The X-Man Psylocke travels to Japan in hopes of re-entering her former body. In the name of her one time enemy Matsu'o Tsuryaba, the ninja clan called The Hand attacks and completely destroys her former body. Psylocke doesn't have a clue as to what motivated the attack due to them making peace. But there's one thing she is certain on; Matsu'o Tsuryaba is going to die for that. -summary
Once in awhile style over substance isn't exactly a bad thing, especially when there's this much action. Psylocke is indeed on a mission and she's out for blood in an old fashioned revenge tale. She's packing katanas, dealing out punishment with her mutant telepath abilities, and pulverizing her way through ninjas for four issues. This was one of the fastest reads I went through in some time.
When I heard Psylocke was getting her own comic I wasn't the least bit surprised. First of all, if the artwork happens to be awesome. Then that alone is going to attract a bulk of her fans. Second, next to Wolverine and Gambit, she was one of the only X-Men who had a really complicated origin. She first appeared in the U.S. in The New Mutants Annual #2 in 1986. But I believe her crowning moment was when she was officially made into an X-Man, displaying courage in an uphill battle against Sabretooth in X-Men #213. Later, her life would become very complicated when her mind was switched into another body. In any case, she would go on to become the most popular of the female X-Men.
The story is written by Chris Yost, who co-wrote several X-Force stories. For the most part, I found some of his stories interesting, but I wasn't expecting much from this for some reason. Still, I was rather amazed by how much I enjoyed this one. Normally, I'm not crazy about stories that mainly uses action to push the plot, but the action panels in this are too cool to over look. The artwork was done by Harvey Tolibao, and it's obvious he had a ball putting this together. The action is incredible with lots of sword play and martial arts. Psylocke looks good in everything that she does with some nice poses. I could imagine this graphic novel selling because of the cover art alone. In terms of fan service, one may think in a book starring Psylocke, that it would be all cheeky action. This was actually one of my worries coming into it. Fortunately, the overly sexy style canon to the character isn't too over-exposed. There are some butt and crouch shots here and there, but I really don't think it overshadows the action and story. This is one area that could have easily gotten way out of control and for some, that probably would've been a good thing.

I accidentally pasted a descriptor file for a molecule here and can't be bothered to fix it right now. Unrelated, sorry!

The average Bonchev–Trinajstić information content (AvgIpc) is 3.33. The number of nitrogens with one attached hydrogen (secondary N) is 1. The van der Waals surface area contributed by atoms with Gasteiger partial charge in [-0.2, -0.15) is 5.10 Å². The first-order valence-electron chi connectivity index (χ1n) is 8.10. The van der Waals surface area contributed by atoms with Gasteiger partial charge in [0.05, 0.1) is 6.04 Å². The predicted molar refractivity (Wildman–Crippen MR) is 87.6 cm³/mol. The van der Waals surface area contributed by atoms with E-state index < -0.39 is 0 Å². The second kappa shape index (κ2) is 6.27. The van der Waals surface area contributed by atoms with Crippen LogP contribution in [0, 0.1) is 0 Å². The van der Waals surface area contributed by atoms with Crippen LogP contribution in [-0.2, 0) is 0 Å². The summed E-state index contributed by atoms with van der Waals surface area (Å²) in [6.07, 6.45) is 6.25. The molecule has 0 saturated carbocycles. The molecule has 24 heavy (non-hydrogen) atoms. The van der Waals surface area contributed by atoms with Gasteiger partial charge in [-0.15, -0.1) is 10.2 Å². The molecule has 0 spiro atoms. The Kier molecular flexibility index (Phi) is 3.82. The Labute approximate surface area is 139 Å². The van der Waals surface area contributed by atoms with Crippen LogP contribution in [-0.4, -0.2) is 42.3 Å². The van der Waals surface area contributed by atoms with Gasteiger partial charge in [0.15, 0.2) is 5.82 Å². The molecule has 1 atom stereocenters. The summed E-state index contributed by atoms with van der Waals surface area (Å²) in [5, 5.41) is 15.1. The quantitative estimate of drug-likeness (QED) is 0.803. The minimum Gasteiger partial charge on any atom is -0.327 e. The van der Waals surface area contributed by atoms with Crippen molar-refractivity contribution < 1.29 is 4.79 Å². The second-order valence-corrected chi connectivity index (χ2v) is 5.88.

Many other characters make appearances here. Admittedly, the story can seem a bit too incoherent with all of these different faces popping up for unknown reasons. But give it time, everything comes to light and makes perfect sense by the end, and long time X-Men fans will see a very vicious side to one of their favorite characters, this is a meanstreak that I don't believe was ever revealed before this point. Those with very good long term memories will quickly remember this forgotten "promise", and I'm sure it will shock a few.
The only problem that I can think of is that the book seems heavily favored to fans of the main character, and those who have been following the X-Men series. Those who have read X-Men: Sisterhood will have a better understanding on the whole re-entering the body deal. However, I still think the book can be enjoyed by almost everyone due to the incredible artwork and action, but I mainly think guys will get a lot more out of this one. I can see several becoming fans of the character rather quickly.
As an added bonus, the graphic novel contains a three issue story that was written by the legendary Chris Claremont. The story happens to take place during The Uncanny X-Men #'s 256-258. This is Psylocke's origin story, and it takes place when she was found and brainwashed by the Hand to be their assassin. This story features Wolverine and Jubilee, and it also has several action packed moments with some excellent artwork by Jim Lee. Overall, I highly recommend this story to diehard X-Men fans. If you're the type who needs a bit more substance with your style, then this may not be for you. The book is 168 pages.
-Stylish, nice plot twist, excellent artwork
-Too straight forward, nothing but action for the most part
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